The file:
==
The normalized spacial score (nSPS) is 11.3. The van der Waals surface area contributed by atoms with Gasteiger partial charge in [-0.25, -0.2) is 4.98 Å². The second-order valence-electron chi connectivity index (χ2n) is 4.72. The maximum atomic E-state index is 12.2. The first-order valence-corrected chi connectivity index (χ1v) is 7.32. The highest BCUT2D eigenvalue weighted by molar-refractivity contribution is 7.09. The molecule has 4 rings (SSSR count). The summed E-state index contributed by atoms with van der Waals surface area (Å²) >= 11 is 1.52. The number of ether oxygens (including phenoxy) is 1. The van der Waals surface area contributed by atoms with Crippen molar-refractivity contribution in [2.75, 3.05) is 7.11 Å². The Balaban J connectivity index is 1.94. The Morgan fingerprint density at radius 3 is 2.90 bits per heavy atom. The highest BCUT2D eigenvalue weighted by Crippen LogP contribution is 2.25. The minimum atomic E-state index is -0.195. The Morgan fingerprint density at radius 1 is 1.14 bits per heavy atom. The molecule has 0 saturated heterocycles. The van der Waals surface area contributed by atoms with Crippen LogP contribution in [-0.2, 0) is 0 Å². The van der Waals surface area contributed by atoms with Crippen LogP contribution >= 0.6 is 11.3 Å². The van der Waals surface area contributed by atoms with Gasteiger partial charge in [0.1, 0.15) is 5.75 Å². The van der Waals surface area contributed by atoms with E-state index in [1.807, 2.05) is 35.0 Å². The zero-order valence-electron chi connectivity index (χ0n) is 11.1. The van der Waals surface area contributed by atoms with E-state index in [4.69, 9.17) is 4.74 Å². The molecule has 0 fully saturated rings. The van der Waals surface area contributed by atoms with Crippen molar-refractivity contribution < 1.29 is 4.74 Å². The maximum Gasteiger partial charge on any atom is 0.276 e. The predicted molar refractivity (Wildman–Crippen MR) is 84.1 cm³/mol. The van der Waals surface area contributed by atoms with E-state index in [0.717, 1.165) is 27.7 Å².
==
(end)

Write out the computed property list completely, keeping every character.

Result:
The normalized spacial score (nSPS) is 11.3. The van der Waals surface area contributed by atoms with Gasteiger partial charge in [-0.25, -0.2) is 4.98 Å². The second-order valence-electron chi connectivity index (χ2n) is 4.72. The maximum atomic E-state index is 12.2. The first-order valence-corrected chi connectivity index (χ1v) is 7.32. The highest BCUT2D eigenvalue weighted by molar-refractivity contribution is 7.09. The molecule has 4 rings (SSSR count). The summed E-state index contributed by atoms with van der Waals surface area (Å²) >= 11 is 1.52. The number of ether oxygens (including phenoxy) is 1. The van der Waals surface area contributed by atoms with Crippen molar-refractivity contribution in [2.75, 3.05) is 7.11 Å². The Balaban J connectivity index is 1.94. The Morgan fingerprint density at radius 3 is 2.90 bits per heavy atom. The highest BCUT2D eigenvalue weighted by Crippen LogP contribution is 2.25. The minimum atomic E-state index is -0.195. The Morgan fingerprint density at radius 1 is 1.14 bits per heavy atom. The molecule has 0 saturated heterocycles. The van der Waals surface area contributed by atoms with Crippen LogP contribution in [-0.2, 0) is 0 Å². The van der Waals surface area contributed by atoms with Crippen LogP contribution >= 0.6 is 11.3 Å². The van der Waals surface area contributed by atoms with Gasteiger partial charge in [0.1, 0.15) is 5.75 Å². The van der Waals surface area contributed by atoms with E-state index in [1.807, 2.05) is 35.0 Å². The zero-order valence-electron chi connectivity index (χ0n) is 11.1. The van der Waals surface area contributed by atoms with E-state index in [4.69, 9.17) is 4.74 Å². The molecule has 0 fully saturated rings. The van der Waals surface area contributed by atoms with Crippen molar-refractivity contribution < 1.29 is 4.74 Å². The maximum Gasteiger partial charge on any atom is 0.276 e. The predicted molar refractivity (Wildman–Crippen MR) is 84.1 cm³/mol. The van der Waals surface area contributed by atoms with E-state index in [0.717, 1.165) is 27.7 Å².